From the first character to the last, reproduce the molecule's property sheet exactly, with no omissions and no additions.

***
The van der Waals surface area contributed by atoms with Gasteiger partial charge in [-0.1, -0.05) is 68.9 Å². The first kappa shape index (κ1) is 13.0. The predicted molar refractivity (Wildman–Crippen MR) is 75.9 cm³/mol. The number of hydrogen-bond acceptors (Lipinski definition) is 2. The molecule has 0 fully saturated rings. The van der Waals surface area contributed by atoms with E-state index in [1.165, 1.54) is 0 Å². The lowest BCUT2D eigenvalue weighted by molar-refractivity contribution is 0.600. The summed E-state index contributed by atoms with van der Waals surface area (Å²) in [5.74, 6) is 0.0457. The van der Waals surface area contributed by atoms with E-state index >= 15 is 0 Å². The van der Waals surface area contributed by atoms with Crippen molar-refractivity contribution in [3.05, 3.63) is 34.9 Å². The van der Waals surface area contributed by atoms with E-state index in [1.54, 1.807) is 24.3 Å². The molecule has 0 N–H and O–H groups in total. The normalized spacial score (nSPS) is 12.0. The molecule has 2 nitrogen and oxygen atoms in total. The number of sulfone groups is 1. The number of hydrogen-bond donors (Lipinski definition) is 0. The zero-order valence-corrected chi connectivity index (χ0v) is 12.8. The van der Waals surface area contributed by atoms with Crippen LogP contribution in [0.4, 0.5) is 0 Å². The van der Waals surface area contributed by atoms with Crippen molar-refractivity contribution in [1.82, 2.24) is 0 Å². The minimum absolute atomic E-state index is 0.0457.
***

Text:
The van der Waals surface area contributed by atoms with Gasteiger partial charge in [-0.1, -0.05) is 68.9 Å². The first kappa shape index (κ1) is 13.0. The predicted molar refractivity (Wildman–Crippen MR) is 75.9 cm³/mol. The number of hydrogen-bond acceptors (Lipinski definition) is 2. The molecule has 0 fully saturated rings. The van der Waals surface area contributed by atoms with E-state index in [1.165, 1.54) is 0 Å². The lowest BCUT2D eigenvalue weighted by molar-refractivity contribution is 0.600. The summed E-state index contributed by atoms with van der Waals surface area (Å²) in [5.74, 6) is 0.0457. The van der Waals surface area contributed by atoms with E-state index >= 15 is 0 Å². The van der Waals surface area contributed by atoms with Crippen molar-refractivity contribution in [3.05, 3.63) is 34.9 Å². The van der Waals surface area contributed by atoms with E-state index in [1.54, 1.807) is 24.3 Å². The molecule has 0 N–H and O–H groups in total. The normalized spacial score (nSPS) is 12.0. The molecule has 2 nitrogen and oxygen atoms in total. The number of sulfone groups is 1. The number of hydrogen-bond donors (Lipinski definition) is 0. The zero-order valence-corrected chi connectivity index (χ0v) is 12.8. The van der Waals surface area contributed by atoms with Crippen LogP contribution in [0.4, 0.5) is 0 Å². The van der Waals surface area contributed by atoms with Crippen molar-refractivity contribution in [1.82, 2.24) is 0 Å². The minimum absolute atomic E-state index is 0.0457.